Saturday, June 20, 2009

Potential Partnership Could Lead to Championship-Caliber Tennis Facility

A proposed partnership between Berry College and the local community could result in the development of a championship-caliber tennis facility near Mount Berry Square Mall.

College administrators met Wednesday morning with government officials, leaders of the Rome tennis community and the Greater Rome Convention and Visitors Bureau to discuss details of the proposed complex, which would be constructed on a 23-acre tract of Berry’s river farm property. This land is part of an 80-acre parcel adjacent to Mount Berry Square that will be separated from Berry’s other property by the new Armuchee Connector.

According to Berry President Stephen R. Briggs, college officials are considering various options for the property. The tennis facility is potentially attractive for a number of reasons.

“Berry’s future is inseparable from that of Rome and Floyd County,” Dr. Briggs said. “We care deeply about the prosperity of our community and the quality of life. A facility of this type has the potential to be a great success for all involved. Potential benefits for Greater Rome would include economic development, increased tourism and visibility, higher-caliber tournaments, and, of course, a first-class facility for use by recreational players. Potential benefits for Berry include increased opportunities for students participating in our work experience program and increased visibility for the college and our athletics program.”

Berry has engaged its planning consultants to develop a conceptual layout for the proposed facility. Initial design options feature 49 outer courts configured around a central core of six “championship” courts with seating for a minimum of 360 spectators. Local tennis leaders and national organizations have suggested that a facility of this size would help make Rome an ideal location for regional and possibly even national tournaments. Only one facility in the Southeast would offer more courts, according to information provided by the United States Tennis Association Southern Section.

Lisa Smith, executive director of the Greater Rome Convention and Visitors Bureau, estimates that the economic impact of such a facility could be as much as $20 million annually.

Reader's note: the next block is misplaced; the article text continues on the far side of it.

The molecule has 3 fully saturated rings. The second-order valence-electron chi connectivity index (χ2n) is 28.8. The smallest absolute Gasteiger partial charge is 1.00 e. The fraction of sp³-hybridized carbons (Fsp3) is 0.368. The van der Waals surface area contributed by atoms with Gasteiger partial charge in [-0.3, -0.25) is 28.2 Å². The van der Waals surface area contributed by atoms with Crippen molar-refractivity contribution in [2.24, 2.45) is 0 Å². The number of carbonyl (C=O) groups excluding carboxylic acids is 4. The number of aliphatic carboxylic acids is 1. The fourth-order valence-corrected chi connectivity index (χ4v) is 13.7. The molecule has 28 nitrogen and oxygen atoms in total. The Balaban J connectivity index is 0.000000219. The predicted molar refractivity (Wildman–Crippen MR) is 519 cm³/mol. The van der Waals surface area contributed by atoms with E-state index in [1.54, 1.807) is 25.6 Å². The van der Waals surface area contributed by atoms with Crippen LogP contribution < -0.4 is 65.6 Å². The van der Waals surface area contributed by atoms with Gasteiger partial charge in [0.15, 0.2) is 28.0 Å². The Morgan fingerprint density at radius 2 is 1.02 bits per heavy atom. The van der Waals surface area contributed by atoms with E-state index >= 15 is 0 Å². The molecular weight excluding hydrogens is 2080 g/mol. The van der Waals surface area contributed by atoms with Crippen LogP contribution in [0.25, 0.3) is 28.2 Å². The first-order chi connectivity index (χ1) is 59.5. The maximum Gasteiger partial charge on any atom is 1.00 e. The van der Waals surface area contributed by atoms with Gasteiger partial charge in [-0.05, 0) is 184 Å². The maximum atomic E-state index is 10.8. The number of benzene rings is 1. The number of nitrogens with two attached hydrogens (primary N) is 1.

“The possibility of a public/private relationship with Berry College would provide an outstanding opportunity for cooperative marketing of Rome and Floyd County,” Smith said. “Building on Rome’s already considerable reputation in tennis circles, the proposed facility could make Greater Rome a major tennis destination for players throughout the Southeast.”

The viability of the project is aided considerably by its location, Smith noted. The parcel is just two miles north of Turner-McCall Boulevard with direct access to downtown thanks to Riverside Parkway and the new connector (due for completion in 2011). The Armuchee Connector also would provide a direct connection to the existing trail system that runs from downtown Rome northward through Ridge Ferry Park to Ga. Loop 1 and beyond. Other major attractions in close proximity to the site include Mount Berry Square Mall and State Mutual Stadium as well as Berry’s 26,000-acre campus, Oak Hill and The Martha Berry Museum.

Under the proposal, Berry would commit the land to local governments through a long-term agreement but would retain ownership. In addition, the college would help to operate and manage the facility through its student work program, thereby providing valuable experiences for business and sports-related majors while defraying operational costs for the Rome-Floyd Parks and Recreation Authority, which would have oversight of the complex.

Richard Garland, executive director of the Rome-Floyd Parks and Recreation Authority, sees great potential in the proposed partnership and the facility that could result.

“In terms of both the design work that has already been done and the future potential of student assistance with operations and maintenance, this plan represents the most viable option we have seen for making a tennis complex of this type a reality in Rome and Floyd County,” he stated.

Berry officials share Garland’s enthusiasm.

“We are delighted to work with the city and county to explore this project’s feasibility,” Dr. Briggs said. “Berry is committed to being an active partner in fostering the future prosperity of Rome and Floyd County and enhancing the attractiveness and distinctiveness of the Greater Rome community.”

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